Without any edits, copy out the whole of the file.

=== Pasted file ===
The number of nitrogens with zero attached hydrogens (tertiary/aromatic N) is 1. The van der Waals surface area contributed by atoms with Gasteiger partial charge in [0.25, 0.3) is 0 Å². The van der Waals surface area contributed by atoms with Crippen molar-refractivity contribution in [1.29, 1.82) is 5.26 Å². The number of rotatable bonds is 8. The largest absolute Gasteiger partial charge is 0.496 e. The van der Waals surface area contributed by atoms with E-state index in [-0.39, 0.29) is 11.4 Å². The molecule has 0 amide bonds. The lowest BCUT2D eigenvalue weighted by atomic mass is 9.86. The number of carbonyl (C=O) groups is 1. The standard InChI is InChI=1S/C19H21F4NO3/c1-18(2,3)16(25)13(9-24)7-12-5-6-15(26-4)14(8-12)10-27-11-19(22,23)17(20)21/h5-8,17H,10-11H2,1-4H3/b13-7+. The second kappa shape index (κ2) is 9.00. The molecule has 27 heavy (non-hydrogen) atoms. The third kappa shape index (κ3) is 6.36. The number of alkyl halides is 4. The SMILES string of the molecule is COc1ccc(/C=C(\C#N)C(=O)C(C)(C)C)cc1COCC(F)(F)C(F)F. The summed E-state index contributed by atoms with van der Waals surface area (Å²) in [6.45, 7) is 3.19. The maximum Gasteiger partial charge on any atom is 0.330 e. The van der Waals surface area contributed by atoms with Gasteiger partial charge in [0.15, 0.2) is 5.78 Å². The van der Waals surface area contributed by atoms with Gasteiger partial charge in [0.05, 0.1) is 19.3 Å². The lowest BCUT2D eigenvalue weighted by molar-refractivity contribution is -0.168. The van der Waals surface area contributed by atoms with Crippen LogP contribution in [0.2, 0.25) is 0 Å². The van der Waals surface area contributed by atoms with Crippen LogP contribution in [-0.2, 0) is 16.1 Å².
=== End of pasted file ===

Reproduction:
The number of nitrogens with zero attached hydrogens (tertiary/aromatic N) is 1. The van der Waals surface area contributed by atoms with Gasteiger partial charge in [0.25, 0.3) is 0 Å². The van der Waals surface area contributed by atoms with Crippen molar-refractivity contribution in [1.29, 1.82) is 5.26 Å². The number of rotatable bonds is 8. The largest absolute Gasteiger partial charge is 0.496 e. The van der Waals surface area contributed by atoms with E-state index in [-0.39, 0.29) is 11.4 Å². The molecule has 0 amide bonds. The lowest BCUT2D eigenvalue weighted by atomic mass is 9.86. The number of carbonyl (C=O) groups is 1. The standard InChI is InChI=1S/C19H21F4NO3/c1-18(2,3)16(25)13(9-24)7-12-5-6-15(26-4)14(8-12)10-27-11-19(22,23)17(20)21/h5-8,17H,10-11H2,1-4H3/b13-7+. The second kappa shape index (κ2) is 9.00. The molecule has 27 heavy (non-hydrogen) atoms. The third kappa shape index (κ3) is 6.36. The number of alkyl halides is 4. The SMILES string of the molecule is COc1ccc(/C=C(\C#N)C(=O)C(C)(C)C)cc1COCC(F)(F)C(F)F. The summed E-state index contributed by atoms with van der Waals surface area (Å²) in [6.45, 7) is 3.19. The maximum Gasteiger partial charge on any atom is 0.330 e. The van der Waals surface area contributed by atoms with Gasteiger partial charge in [0.15, 0.2) is 5.78 Å². The van der Waals surface area contributed by atoms with Gasteiger partial charge in [0.05, 0.1) is 19.3 Å². The lowest BCUT2D eigenvalue weighted by molar-refractivity contribution is -0.168. The van der Waals surface area contributed by atoms with Crippen LogP contribution in [0.2, 0.25) is 0 Å². The van der Waals surface area contributed by atoms with Crippen LogP contribution in [-0.2, 0) is 16.1 Å².